plainsong

plainsong

[pleyn-sawng, -song]
noun
1.
the unisonous vocal music used in the Christian church from the earliest times.
2.
modal liturgical music; Gregorian chant.
3.
a cantus firmus or theme chosen for contrapuntal development.
4.
any simple and unadorned melody or air.
Also, plain song.
Also called plainchant (for defs 1, 2).


Origin:
1505–15; translation of Medieval Latin cantus plānus

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World English Dictionary
plainsong (ˈpleɪnˌsɒŋ)
 
n
Also called: plainchant the style of unison unaccompanied vocal music used in the medieval Church, esp in Gregorian chant
 
[C16: translation of Medieval Latin cantus plānus]

Collins English Dictionary - Complete & Unabridged 10th Edition
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Encyclopedia Britannica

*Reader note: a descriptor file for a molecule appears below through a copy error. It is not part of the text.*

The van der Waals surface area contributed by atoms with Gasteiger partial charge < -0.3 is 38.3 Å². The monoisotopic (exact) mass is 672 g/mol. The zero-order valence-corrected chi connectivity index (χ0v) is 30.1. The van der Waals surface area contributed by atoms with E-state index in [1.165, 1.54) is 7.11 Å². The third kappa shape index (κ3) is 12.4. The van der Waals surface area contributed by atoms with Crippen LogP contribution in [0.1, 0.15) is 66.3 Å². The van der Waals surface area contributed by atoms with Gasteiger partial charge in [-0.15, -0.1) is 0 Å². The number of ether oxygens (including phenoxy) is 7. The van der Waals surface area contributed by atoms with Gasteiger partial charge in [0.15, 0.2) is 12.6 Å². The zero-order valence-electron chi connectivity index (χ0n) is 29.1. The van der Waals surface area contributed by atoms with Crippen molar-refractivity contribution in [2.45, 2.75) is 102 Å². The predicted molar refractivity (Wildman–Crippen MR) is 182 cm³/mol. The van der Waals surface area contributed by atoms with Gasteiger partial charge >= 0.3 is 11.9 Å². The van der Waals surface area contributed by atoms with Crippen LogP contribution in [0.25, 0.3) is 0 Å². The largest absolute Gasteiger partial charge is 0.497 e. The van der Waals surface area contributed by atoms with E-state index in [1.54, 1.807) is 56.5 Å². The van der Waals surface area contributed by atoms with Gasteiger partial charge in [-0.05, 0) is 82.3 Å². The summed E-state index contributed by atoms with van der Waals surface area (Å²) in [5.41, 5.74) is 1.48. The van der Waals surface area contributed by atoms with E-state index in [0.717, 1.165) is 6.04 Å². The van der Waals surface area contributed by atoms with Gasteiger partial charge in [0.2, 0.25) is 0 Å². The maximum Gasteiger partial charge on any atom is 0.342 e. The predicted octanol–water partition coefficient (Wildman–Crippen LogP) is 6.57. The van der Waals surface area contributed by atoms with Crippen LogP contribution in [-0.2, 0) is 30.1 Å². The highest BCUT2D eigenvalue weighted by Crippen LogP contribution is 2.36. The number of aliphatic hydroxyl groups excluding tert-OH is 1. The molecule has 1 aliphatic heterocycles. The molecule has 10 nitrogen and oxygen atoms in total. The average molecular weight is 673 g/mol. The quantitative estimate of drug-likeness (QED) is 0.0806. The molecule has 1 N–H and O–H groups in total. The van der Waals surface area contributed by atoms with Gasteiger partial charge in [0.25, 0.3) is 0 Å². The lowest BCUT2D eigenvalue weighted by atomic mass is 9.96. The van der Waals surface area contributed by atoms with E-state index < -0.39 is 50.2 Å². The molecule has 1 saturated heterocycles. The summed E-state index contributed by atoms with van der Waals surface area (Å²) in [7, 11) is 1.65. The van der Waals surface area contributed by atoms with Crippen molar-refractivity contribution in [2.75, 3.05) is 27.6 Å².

Encyclopedia

plainsong

the Gregorian chant (q.v.) and, by extension, other similar religious chants. The word derives from the 13th-century Latin term cantus planus ("plain song"), referring to the unmeasured rhythm and monophony (single line of melody) of Gregorian chant, as distinguished from the measured rhythm of polyphonic (multipart) music, called cantus mensuratus, or cantus figuratus ("measured," or "figured," song). Its other main application is to ancient Christian music with the same unmeasured rhythm and monophony-in the West, Ambrosian, Gallican, and Mozarabic chants (qq.v.); in the East, Byzantine, Syrian, Coptic, Ethiopian, and Armenian chants (qq.v.). It may also refer to similar non-Christian religious music, such as Jewish and Hindu chants.

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Encyclopedia Britannica, 2008. Encyclopedia Britannica Online.
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